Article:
An Introduction to
About the Author:
Served 21 years as Chief Forensic
Scientist for the NJ State Police Lab.
Currently a professor at Widener Univ. in
Teaches courses on expert witnesses.
Why do we look to science for
assistance in our legal system?
• Increasing Crime Rates
• New or Changed Laws
• New Crimes
• New Weapons (*see next slide)
• Response to Public Concerns
• Response to Law Enforcement Concerns
Applying Science to Law
Applying science to the Criminal Justice
System depends on a scientist‘s ability to
supply accurate & objective information
that reflects the events that have occurred
at a crime.
Forensic Science defined:
Forensic Science (or Criminalistics) is the
use of science & technology to enforce
civil & criminal laws.
It is vague & hard to define b/c it includes
so many other areas of science.
Civil vs. Criminal Law
CIVIL LAW CRIMINAL LAW
filed by a private party. filed by the government
o a corporation
o an individual person Penalty: a guilty defendant is
Penalty: a guilty defendant o incarceration (in jail/prison)
pays the plaintiff for losses o fine paid to the gov‘t
caused by their actions. o execution (death penalty)
o no incarceration
Crimes are divided into 2 classes:
o misdemeanors - less than 1
o felonies - sentence of 1+ year
History & Development
of Forensic Science
When in Rome…
―Forensic‖ comes from the Latin word
―forensis‖ meaning forum.
During the time of the Romans, a
criminal charge meant presenting the
case before the public.
Both the person accused of the crime
& the accuser would give speeches
based on their side of the story.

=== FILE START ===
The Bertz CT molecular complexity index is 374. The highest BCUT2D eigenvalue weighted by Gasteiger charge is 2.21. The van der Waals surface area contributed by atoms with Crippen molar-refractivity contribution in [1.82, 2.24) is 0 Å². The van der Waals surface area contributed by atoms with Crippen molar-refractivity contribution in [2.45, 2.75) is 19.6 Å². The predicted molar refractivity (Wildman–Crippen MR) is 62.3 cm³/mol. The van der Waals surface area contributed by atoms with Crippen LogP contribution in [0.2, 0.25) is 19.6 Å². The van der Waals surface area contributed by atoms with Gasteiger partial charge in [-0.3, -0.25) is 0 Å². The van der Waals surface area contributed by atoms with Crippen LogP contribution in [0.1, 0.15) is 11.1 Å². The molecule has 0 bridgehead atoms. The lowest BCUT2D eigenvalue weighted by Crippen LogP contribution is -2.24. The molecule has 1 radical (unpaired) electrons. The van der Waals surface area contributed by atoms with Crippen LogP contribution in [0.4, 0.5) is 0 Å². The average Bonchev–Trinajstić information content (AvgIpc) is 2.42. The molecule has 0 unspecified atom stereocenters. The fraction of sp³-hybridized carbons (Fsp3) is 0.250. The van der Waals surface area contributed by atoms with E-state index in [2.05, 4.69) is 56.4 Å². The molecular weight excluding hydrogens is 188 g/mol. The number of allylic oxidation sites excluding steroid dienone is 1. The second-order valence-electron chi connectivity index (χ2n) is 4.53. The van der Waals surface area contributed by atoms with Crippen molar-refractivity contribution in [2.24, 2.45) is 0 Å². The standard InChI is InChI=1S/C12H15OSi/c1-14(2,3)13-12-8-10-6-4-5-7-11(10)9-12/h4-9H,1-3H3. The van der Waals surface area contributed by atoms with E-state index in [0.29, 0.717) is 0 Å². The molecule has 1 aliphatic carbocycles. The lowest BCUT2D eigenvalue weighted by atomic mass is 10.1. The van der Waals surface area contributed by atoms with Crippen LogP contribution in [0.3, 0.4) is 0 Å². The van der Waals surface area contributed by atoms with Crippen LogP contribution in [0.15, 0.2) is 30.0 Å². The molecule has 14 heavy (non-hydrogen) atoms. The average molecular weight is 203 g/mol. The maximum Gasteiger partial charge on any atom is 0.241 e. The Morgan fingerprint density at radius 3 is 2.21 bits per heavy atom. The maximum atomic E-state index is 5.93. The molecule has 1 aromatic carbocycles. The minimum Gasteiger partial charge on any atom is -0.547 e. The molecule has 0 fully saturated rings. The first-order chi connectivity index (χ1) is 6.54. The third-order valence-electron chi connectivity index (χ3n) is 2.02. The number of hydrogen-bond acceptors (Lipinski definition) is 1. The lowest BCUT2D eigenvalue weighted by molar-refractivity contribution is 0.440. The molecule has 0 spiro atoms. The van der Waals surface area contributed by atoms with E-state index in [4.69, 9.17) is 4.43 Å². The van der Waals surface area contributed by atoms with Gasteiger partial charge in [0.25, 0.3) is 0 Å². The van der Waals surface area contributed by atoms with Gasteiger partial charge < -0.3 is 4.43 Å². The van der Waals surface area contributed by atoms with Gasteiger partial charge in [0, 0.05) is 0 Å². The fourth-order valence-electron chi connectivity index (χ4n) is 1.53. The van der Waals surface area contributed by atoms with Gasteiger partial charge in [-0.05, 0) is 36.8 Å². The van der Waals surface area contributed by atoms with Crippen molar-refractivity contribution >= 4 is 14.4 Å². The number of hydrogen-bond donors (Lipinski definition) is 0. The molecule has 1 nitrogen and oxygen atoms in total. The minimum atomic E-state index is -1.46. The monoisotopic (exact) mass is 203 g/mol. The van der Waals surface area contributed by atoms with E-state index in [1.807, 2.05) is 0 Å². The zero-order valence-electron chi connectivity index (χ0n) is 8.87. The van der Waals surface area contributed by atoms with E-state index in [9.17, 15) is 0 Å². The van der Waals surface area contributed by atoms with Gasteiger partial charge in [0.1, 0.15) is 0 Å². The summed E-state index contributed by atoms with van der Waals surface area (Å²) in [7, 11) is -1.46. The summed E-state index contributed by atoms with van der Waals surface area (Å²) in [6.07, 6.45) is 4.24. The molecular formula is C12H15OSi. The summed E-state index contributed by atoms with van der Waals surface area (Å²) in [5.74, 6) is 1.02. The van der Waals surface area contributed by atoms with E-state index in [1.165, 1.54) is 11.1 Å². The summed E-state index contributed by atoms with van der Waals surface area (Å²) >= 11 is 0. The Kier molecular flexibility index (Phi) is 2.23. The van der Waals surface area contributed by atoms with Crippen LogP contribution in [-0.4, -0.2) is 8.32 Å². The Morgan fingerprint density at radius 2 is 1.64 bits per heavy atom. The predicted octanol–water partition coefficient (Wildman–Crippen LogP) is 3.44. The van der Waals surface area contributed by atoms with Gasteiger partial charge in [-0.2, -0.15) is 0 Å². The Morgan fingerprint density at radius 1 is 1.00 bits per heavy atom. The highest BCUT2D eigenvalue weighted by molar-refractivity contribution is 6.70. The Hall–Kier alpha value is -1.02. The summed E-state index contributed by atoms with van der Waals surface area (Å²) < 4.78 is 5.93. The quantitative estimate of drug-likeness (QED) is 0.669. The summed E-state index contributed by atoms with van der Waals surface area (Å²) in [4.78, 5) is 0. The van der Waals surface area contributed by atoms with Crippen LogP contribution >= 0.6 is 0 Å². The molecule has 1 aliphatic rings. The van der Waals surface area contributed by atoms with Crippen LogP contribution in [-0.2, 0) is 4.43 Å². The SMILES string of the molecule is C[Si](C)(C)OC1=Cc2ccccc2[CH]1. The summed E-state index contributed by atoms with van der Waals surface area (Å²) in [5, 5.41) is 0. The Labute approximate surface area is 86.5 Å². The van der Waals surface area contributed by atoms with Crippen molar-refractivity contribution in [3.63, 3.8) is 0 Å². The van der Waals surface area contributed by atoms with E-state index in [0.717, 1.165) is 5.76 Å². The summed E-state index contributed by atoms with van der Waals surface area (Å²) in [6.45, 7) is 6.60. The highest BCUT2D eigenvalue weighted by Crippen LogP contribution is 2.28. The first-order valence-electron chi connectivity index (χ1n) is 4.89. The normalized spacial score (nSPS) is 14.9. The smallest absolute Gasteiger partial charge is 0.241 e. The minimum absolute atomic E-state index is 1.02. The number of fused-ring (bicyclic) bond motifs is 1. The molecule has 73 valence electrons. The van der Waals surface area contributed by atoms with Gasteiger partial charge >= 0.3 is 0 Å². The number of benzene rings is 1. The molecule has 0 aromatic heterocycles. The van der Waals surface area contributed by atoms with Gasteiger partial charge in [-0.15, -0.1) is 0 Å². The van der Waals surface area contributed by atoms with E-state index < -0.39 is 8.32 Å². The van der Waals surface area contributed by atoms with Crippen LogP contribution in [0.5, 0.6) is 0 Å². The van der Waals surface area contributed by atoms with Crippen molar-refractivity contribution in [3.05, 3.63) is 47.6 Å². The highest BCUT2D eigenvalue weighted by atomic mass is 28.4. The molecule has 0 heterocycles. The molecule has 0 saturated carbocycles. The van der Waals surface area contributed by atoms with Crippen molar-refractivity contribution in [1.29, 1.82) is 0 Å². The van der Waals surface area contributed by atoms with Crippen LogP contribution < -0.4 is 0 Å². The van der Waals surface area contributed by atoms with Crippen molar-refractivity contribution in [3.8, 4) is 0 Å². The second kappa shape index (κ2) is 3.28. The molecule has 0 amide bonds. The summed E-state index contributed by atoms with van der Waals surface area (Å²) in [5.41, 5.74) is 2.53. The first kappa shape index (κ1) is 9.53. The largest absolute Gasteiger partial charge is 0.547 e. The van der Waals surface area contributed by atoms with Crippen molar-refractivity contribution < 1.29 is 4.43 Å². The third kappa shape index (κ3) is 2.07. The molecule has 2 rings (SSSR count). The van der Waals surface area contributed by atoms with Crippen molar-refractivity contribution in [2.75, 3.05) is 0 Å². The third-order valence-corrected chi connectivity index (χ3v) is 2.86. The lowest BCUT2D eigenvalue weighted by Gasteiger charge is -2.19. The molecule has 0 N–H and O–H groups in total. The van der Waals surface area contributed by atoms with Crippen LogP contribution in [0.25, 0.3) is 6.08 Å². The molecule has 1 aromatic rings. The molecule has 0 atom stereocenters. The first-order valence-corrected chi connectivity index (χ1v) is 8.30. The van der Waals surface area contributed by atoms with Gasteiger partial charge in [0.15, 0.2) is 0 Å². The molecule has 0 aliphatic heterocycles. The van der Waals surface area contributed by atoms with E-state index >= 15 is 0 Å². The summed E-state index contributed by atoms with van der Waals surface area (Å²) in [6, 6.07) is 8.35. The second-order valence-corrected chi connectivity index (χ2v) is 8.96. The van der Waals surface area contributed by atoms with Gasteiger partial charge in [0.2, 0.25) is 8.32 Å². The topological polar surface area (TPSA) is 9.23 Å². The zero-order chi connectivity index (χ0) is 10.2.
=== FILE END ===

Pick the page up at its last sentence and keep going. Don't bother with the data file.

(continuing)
The individual with the best
argumentation would determine the
outcome of the case.
Sir Arthur Conan Doyle
Sci-fi author in late 1800‘s
Popularized scientific crime-detection
methods through his fictional character
―Father of Toxicology‖
Wrote about the detection of poisons
& their effects on animals.
―Father of Anthropometry‖
Developed a system to distinguish one
individual person from another based on
certain body measurements.
―Father of Fingerprinting‖
Developed fingerprinting as a way to
uniquely identify individuals.
―Father of Bloodstain Identification‖
He developed a procedure for
determining the blood type (A, B, AB, or O)
of a dried blood stain.
―Father of Ballistics‖
Developed the technique to examine
bullets, using a comparison
microscope, to determine whether or
not a particular gun fired the bullets.
―Father of Document Examination‖
His work led to the acceptance of
documents as scientific evidence by
―Father of Microscopic Forensics‖
He developed & applied his
microscope techniques to examine
evidence in countless court cases.
―Father of Forensic Publications‖
Wrote the book on applying all the
different science disciplines to the field
of criminal investigation.
• ―Father of the Crime Lab‖
• In 1910, he started the 1st crime lab in an attic of
a police station.
• With few tools, he quickly became known world-
wide to forensic scientists & criminal
investigators & eventually founded the Institute
of Criminalistics in France.
• His most important contribution was the
―Locard’s Exchange Principle‖
Locard‘s Exchange Principle
• ―Every Contact Leaves a Trace.‖
• He believed that every criminal can be
connected to a crime by particles carried
from the crime scene.
• When a criminal comes in contact with an
object or person, a cross-transfer of
J. Edgar Hoover
―Father of the FBI‖ - Director of Federal Bureau of
Investigation during the 1930‘s
Hoover's leadership spanned 48 yrs & 8 presidential
administrations. His reign covered Prohibition, the
Great Depression, WWII, the Korean War, the Cold
War, & the Vietnam War.
He organized a national laboratory to offer forensic
services to all law enforcement agencies in the U.S.
– He exceeded & abused his authority with unjustified
investigations & illegal wiretaps based on political beliefs
rather than suspected criminal activity
– FBI directors are now limited to 10-year terms
Applications of Forensic Science